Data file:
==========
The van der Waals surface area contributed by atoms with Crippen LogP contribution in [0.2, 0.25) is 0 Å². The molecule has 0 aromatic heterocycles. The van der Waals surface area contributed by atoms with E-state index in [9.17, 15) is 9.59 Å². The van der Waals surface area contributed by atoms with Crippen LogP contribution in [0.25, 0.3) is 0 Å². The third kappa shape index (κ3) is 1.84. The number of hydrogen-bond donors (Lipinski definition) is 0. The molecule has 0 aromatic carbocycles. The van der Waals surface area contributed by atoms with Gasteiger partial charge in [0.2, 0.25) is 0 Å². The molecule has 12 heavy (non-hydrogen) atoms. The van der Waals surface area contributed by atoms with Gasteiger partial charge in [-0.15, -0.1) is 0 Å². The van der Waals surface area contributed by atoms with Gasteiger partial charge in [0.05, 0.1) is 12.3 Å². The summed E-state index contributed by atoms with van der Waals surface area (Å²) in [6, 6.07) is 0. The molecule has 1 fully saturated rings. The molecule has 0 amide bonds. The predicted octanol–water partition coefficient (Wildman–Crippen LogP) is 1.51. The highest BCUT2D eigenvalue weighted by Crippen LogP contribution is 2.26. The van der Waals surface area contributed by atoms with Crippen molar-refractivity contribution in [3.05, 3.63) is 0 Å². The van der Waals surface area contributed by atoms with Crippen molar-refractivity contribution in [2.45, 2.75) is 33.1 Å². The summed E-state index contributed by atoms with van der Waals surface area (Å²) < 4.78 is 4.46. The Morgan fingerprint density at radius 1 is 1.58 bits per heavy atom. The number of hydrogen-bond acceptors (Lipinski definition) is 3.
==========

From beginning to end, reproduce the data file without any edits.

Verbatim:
The van der Waals surface area contributed by atoms with Crippen LogP contribution in [0.2, 0.25) is 0 Å². The molecule has 0 aromatic heterocycles. The van der Waals surface area contributed by atoms with E-state index in [9.17, 15) is 9.59 Å². The van der Waals surface area contributed by atoms with Crippen LogP contribution in [0.25, 0.3) is 0 Å². The third kappa shape index (κ3) is 1.84. The number of hydrogen-bond donors (Lipinski definition) is 0. The molecule has 0 aromatic carbocycles. The van der Waals surface area contributed by atoms with Gasteiger partial charge in [0.2, 0.25) is 0 Å². The molecule has 12 heavy (non-hydrogen) atoms. The van der Waals surface area contributed by atoms with Gasteiger partial charge in [-0.15, -0.1) is 0 Å². The van der Waals surface area contributed by atoms with Gasteiger partial charge in [0.05, 0.1) is 12.3 Å². The summed E-state index contributed by atoms with van der Waals surface area (Å²) in [6, 6.07) is 0. The molecule has 1 fully saturated rings. The molecule has 0 amide bonds. The predicted octanol–water partition coefficient (Wildman–Crippen LogP) is 1.51. The highest BCUT2D eigenvalue weighted by Crippen LogP contribution is 2.26. The van der Waals surface area contributed by atoms with Crippen molar-refractivity contribution in [3.05, 3.63) is 0 Å². The van der Waals surface area contributed by atoms with Crippen molar-refractivity contribution in [2.45, 2.75) is 33.1 Å². The summed E-state index contributed by atoms with van der Waals surface area (Å²) < 4.78 is 4.46. The Morgan fingerprint density at radius 1 is 1.58 bits per heavy atom. The number of hydrogen-bond acceptors (Lipinski definition) is 3.